Screenshot of Stewart Rome
|Directed by||Michael Powell|
|Produced by||Jerome Jackson|
|Written by||Michael Powell
|Edited by||Arthur Seabourne|
|Distributed by||Film Engineering–Ideal|
|Release date(s)||7 May 1932|
|Running time||48 min.|
For many years Rynox was believed to be among the lost films of Powell's 1931–1936 quota quickie period; however an original print was found in 1990 in the vaults of Pinewood Studios and was subsequently transferred and restored by the BFI National Archive.
Wealthy businessman F.X. Benedik (Rome), head of the Rynox company, claims to have been receiving threats from a mysterious stranger named Boswell Marsh. Benedik is subsequently found murdered and the hunt is on for the elusive Marsh.
Benedik's son Tony (Longden) takes over the running of the business and tries to find some lead on Marsh, and why he should have borne a murderous grudge against Benedik Senior. His investigations lead him to the unexpected finding that Marsh never existed.
After discovering that he was terminally ill, his father had committed suicide, having staged the elaborate deception about the non-existent Marsh in an attempt to cover the fact that he intended to take his own life.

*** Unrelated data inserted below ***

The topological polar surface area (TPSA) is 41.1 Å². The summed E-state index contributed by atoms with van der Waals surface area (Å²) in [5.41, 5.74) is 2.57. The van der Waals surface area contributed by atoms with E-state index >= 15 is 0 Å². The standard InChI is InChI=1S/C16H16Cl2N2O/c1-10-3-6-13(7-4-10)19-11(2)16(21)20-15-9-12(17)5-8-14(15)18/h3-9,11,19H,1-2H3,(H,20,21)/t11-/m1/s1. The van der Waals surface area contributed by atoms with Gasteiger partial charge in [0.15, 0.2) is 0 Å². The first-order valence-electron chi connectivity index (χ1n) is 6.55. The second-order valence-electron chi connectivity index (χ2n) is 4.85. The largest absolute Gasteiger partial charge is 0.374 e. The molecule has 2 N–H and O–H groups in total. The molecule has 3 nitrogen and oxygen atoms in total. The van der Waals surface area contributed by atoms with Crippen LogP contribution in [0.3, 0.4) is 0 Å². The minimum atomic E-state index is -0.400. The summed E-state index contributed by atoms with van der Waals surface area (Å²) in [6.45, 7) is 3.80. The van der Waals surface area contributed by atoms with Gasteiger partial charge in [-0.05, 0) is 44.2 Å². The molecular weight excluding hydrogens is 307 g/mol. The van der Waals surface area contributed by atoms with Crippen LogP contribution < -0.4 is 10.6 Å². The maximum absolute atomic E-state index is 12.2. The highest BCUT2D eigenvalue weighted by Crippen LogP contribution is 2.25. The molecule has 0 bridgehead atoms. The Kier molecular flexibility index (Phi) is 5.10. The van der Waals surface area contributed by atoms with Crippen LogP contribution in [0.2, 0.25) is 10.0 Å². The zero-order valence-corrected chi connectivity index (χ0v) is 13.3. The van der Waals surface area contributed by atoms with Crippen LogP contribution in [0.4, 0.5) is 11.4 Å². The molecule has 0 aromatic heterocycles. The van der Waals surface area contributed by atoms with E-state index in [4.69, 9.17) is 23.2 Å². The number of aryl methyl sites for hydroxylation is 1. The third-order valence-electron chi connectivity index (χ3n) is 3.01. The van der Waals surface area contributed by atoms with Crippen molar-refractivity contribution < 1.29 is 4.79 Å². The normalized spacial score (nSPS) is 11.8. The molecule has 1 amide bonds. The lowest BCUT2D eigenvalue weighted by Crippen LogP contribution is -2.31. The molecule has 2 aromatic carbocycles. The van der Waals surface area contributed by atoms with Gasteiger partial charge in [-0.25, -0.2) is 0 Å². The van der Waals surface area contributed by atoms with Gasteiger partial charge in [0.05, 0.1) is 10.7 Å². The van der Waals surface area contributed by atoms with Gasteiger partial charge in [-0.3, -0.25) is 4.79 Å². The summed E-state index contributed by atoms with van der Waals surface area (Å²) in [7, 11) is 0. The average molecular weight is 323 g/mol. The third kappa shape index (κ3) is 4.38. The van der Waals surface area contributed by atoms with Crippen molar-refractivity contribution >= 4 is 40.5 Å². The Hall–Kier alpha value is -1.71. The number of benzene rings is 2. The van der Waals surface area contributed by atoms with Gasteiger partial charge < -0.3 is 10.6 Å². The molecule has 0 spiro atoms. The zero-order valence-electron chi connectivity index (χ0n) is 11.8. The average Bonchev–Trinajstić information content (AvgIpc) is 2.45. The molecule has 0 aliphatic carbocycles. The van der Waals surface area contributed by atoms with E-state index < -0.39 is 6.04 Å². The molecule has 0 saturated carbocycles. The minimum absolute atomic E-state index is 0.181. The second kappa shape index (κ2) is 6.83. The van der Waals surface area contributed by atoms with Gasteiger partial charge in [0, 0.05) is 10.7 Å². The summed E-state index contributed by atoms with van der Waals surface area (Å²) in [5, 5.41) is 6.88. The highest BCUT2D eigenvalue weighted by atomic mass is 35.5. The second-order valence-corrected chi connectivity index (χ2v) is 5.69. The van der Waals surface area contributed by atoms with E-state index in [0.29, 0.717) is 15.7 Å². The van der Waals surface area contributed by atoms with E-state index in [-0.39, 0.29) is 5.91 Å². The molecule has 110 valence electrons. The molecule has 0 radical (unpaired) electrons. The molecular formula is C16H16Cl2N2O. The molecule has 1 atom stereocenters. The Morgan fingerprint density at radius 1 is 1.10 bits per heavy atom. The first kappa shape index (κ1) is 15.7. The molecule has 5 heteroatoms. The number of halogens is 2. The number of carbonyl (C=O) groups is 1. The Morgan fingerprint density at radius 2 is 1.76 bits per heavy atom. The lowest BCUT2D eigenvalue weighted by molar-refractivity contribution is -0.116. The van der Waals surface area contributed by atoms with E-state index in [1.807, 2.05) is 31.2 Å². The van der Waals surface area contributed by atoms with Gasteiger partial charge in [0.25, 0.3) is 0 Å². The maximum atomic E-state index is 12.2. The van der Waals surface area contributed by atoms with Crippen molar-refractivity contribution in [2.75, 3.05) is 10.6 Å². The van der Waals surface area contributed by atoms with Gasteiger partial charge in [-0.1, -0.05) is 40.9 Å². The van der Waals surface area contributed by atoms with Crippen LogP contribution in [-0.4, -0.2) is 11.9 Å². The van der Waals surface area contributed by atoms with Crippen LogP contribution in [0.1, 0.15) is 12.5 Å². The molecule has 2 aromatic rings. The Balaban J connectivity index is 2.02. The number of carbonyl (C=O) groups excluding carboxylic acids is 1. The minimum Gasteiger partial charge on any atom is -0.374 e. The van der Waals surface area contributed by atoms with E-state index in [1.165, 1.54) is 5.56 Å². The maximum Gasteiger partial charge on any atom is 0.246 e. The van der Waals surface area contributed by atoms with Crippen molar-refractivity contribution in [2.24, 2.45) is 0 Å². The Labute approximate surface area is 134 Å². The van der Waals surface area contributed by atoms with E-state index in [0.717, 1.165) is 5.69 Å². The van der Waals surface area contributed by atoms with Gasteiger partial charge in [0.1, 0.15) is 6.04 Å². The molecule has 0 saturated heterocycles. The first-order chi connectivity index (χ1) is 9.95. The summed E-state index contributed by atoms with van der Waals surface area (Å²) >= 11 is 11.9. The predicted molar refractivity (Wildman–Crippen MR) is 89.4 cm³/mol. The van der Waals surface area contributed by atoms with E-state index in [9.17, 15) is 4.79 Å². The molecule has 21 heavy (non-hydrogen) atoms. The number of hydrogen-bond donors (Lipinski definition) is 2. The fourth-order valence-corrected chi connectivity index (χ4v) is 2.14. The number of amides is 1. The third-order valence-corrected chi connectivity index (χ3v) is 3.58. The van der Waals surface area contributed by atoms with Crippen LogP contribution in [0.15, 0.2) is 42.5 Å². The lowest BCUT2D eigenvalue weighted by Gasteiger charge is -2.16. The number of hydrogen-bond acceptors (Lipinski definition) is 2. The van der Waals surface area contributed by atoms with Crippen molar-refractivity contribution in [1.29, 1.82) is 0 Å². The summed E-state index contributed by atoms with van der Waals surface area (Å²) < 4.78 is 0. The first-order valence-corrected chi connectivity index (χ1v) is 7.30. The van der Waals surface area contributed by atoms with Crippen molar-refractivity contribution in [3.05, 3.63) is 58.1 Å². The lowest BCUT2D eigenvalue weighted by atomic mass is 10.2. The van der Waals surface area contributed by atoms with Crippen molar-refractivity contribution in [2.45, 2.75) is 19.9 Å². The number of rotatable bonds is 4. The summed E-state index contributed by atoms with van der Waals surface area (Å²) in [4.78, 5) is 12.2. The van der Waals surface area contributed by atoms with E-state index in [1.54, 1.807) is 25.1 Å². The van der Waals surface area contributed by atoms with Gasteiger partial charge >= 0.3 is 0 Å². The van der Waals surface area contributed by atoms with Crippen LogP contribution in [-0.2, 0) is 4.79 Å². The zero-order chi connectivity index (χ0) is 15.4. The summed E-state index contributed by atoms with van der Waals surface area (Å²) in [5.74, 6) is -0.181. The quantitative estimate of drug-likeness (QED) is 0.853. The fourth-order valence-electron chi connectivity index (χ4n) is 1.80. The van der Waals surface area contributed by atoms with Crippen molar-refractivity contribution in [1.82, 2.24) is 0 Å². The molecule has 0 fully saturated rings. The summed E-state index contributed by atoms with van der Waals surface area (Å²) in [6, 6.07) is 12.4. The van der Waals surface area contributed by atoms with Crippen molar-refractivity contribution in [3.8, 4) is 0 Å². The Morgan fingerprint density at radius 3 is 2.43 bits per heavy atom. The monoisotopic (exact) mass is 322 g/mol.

- Stewart Rome as Boswell Marsh/F.X. Benedik
- John Longden as Tony Benedik
- Dorothy Boyd as Peter
- Charles Paton as Samuel Richworth
- Leslie Mitchell as Woolrich
- Edward Willard as Capt. James
- Fletcher Lightfoot as Prout
- Sybil Grove as Secretary
Although shot on a tight budget (Powell's own recollections varied between £4,500 and £8,000) Rynox was exceptionally well received by contemporary critics. Writing in The Observer, noted critic C. A. Lejeune presciently remarked: ""Powell's Rynox shows what a good movie brain can do... this is the sort of pressure under which a real talent is shot red-hot into the world." Documentary film pioneer John Grierson declared the film "as good as Hollywood" and that "there never was an English film so well-made". A 21st century assessment by Sergio Angelini of the British Film Institute states: "Powell's direction already shows his characteristic energy and visual imagination, as well as his debt to the German Expressionist cinema of the 1920s. Rynox is full of quick cuts, tracking shots, unusual angles as well as montages, all of which help effectively to draw attention away from ...the film's small budget."